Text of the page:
But is this putting Amazon in a good position do you think for future growth I think in terms of online grocery overall but with I mean, Amazon is certainly a big player in that that that is maybe something where we're certainly seeing an uptick in online grocery orders or adoption historically has still been pretty low compared to people who like to go to the store to you know, They got their own produce and their complaints that, online grocery has been too expensive.
Right now those things don't matter as much.
So more people are trying it.
Whether that's the behavior that remains to be seen once people can go to the grocery store again I might think that there's an interesting parallel in China.
With the SARS epidemic a number of years ago at Baskin when JD comm was getting off the ground and online shopping didn't have as high penetration as it does now, obviously, but when consumers were stuck at home, they started shopping online and then After that moment in time that consumer behavior changed and jd.com was able and Alibaba as well able to sort of ride that wave.
As consumer behavior changed.
I think another interesting thing from China, a lot of consumers were live streaming Streaming and brands we are using live streaming to reach consumers.
And so whether live streaming now becomes integrated into the shopping experience in China.
I think it would be an interesting thing to watch.
I think it would be interesting to see Brands in the US start live streaming if Amazon Walmart, if they start tapping into, into that sort of technology to reach consumers in this moment.
There's something that this country and frankly the rest of the world is still grappling with, which is the extent of this pandemic.
And then you'd mentioned that.
You know the effect that Amazon has had on brick and mortar stores in the past?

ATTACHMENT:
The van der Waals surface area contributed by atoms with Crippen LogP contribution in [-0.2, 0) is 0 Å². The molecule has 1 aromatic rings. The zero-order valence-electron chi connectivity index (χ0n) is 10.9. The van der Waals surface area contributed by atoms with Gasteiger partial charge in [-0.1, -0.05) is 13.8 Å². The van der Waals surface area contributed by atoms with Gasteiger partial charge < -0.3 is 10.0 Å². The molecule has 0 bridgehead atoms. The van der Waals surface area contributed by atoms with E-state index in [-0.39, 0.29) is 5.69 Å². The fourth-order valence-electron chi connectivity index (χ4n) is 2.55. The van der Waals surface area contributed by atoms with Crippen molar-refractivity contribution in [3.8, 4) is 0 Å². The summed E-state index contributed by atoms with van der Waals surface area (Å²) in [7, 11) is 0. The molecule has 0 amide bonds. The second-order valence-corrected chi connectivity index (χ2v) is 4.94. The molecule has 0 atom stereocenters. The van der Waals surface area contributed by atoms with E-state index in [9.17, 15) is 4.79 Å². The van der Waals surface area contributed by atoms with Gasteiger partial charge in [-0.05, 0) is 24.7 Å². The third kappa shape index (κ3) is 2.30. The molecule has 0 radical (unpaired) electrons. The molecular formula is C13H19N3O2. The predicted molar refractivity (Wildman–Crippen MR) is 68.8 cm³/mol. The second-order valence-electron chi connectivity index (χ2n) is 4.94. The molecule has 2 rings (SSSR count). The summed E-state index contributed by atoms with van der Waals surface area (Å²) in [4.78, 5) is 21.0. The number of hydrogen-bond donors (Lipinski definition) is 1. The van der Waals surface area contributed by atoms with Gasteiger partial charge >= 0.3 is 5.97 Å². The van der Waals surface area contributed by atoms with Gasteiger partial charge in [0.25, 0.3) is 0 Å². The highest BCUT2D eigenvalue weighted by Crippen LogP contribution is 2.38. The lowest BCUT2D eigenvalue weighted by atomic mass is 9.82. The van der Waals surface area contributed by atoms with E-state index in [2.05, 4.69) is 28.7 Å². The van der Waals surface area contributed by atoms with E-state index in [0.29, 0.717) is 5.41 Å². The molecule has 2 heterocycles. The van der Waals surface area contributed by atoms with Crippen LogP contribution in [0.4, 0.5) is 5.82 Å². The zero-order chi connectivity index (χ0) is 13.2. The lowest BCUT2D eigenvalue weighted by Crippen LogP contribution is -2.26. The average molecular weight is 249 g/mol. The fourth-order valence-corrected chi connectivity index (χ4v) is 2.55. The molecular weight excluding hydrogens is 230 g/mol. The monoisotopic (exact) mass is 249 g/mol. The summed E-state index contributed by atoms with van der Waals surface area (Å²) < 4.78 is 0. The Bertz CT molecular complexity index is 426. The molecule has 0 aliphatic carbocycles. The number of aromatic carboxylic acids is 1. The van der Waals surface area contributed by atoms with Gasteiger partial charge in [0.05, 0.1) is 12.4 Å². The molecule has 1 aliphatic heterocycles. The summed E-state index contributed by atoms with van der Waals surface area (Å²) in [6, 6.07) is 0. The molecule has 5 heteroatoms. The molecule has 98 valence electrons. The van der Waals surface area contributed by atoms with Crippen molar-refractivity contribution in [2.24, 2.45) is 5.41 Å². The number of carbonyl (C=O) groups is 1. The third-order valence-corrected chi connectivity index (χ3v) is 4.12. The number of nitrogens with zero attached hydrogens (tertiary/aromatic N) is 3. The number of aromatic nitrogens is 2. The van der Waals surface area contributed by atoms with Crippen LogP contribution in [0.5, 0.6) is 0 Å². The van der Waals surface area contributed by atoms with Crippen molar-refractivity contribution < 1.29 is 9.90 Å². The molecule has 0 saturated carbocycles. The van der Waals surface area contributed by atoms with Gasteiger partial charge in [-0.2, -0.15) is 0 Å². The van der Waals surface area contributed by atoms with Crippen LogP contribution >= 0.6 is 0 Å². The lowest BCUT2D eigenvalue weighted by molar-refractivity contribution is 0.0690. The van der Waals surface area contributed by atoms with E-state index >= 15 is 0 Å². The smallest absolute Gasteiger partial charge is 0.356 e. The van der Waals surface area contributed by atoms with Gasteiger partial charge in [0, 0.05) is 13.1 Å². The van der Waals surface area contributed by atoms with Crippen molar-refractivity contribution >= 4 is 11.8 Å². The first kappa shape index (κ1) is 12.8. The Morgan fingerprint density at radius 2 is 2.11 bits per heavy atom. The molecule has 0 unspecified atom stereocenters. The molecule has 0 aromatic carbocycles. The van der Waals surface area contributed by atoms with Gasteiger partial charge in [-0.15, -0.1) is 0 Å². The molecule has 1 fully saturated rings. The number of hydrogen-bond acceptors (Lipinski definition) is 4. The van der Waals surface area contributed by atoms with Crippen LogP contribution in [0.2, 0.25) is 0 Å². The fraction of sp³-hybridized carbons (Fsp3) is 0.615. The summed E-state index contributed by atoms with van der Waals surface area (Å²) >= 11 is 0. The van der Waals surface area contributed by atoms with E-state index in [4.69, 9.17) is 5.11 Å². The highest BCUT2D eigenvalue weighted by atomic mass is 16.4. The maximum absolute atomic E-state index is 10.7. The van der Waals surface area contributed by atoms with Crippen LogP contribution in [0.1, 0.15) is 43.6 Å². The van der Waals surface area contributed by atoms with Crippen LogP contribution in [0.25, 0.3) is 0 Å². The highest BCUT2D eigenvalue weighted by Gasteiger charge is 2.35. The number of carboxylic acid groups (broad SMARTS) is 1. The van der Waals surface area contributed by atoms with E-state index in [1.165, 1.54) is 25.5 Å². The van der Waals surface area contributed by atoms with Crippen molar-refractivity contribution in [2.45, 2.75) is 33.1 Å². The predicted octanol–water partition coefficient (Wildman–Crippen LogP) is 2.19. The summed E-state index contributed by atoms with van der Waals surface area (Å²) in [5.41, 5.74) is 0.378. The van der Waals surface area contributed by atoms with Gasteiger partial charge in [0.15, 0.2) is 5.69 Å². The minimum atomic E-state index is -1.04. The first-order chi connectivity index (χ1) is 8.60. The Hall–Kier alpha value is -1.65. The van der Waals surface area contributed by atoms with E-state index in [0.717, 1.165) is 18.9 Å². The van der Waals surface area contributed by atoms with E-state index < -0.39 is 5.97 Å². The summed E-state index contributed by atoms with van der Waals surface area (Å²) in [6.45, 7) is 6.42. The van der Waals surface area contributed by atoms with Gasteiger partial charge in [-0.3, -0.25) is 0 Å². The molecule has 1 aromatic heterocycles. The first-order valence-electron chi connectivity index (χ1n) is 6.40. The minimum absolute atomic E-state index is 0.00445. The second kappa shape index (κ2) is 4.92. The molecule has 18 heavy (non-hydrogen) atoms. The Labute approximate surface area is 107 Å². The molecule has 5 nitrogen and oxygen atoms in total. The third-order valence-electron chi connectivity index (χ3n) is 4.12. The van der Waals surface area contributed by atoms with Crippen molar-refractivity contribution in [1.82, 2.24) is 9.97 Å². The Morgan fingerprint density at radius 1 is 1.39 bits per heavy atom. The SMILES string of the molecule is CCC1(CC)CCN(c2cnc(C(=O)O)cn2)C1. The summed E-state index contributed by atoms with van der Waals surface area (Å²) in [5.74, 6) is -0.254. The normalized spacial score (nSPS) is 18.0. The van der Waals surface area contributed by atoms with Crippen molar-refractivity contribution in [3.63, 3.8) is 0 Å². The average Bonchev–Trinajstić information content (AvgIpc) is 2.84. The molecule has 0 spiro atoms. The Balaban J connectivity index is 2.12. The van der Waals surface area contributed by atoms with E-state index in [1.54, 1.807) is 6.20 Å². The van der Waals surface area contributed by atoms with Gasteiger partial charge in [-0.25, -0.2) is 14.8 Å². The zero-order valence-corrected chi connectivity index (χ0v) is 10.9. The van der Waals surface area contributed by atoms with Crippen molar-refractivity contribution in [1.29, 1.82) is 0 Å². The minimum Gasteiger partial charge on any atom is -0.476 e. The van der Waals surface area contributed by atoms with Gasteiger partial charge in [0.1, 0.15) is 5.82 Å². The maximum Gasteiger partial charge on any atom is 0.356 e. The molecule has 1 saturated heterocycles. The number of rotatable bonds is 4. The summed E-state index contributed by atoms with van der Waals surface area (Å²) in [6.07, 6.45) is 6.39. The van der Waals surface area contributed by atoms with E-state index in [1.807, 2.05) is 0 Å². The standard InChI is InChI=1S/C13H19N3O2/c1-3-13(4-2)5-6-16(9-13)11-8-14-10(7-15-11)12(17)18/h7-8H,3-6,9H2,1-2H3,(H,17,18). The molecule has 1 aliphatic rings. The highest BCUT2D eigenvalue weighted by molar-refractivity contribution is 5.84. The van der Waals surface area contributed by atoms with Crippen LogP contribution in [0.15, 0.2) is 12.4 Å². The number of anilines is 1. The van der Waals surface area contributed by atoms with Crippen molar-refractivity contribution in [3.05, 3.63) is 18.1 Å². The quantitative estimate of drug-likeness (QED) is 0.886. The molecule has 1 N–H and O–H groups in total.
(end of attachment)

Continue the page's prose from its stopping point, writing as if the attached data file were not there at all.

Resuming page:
That's a really good point.
But this is potentially a learning moment for all of us because Amazon in its own instance is brick and mortar to now right like these are people they show up at a place they work there and a pandemic.
Is a different sort of threat than the economic or even like national security threats that we've seen in the past.
This is gonna affect all of us everywhere.
There's a striking image that these workers have told me about where they're walking off the job and saying I don't wanna get sick.
I'm gonna stay home for a few weeks but as they walk out, they see a line out the door for people who are applying for jobs and interviewing for jobs in the way.
And so what we've got is a situation where even if the workers who are delivering the stuff walk off and our packages are going to be delayed for a while, they'll be replaced by workers who are going to come in and I assure you, they're going to get sick because the projection now is that more than half of this country will end up getting this virus and we'll put you out for a long time.
So We're gonna feel this no matter what, as Amazon consumers, Amazon's gonna feel it as a company.
And long term, we're gonna feel it as workers too.
And so I don't know what's ahead.
Amazon, long term, is gonna probably be stronger, because we'll change our consumer habits.
But in the meantime, a lot of their employees are gonna be harmed.
Possibly us, as well, from ordering these packages and not cleaning them thoroughly on the way in.
Any follow-on effects, positive or negative, from Amazon's recent lost battle to set up a major second headquarters in New York?
I would say that there's a direct thread between HQ2 and what's happening right now.
A lot of the exact same advocacy organizations and workers that have complained about Worker treatment for years that really became extremely vocal during the HQ2 battle in New York.
And were ultimately successful in pushing Amazon out of Queens.
They are the exact same folks that are organizing workers now, particularly in the New York area.
And those also include union organizers.
So It's important to actually recognize where a lot of these criticisms are coming from.
And I'm certainly curious to find out what their endgame is.
Is their endgame to get the warehouses to shut down temporarily during the Corona virus crisis because ultimately that could be very problematic for a lot of consumers millions of consumers or isn't to unionize employees because like I said, a lot of union leaders are speaking on behalf of workers and I mean, you can decide the viewers can decide whether that's a good idea or not.
But ultimately the push to potentially unionize these employees.
We're talking about hundreds of thousands of folks in the United States that have no union representation right now.
At least that's more of a conversation.
That's more of a possibility now than perhaps before.
All the workers I've spoken to, they want two things generally.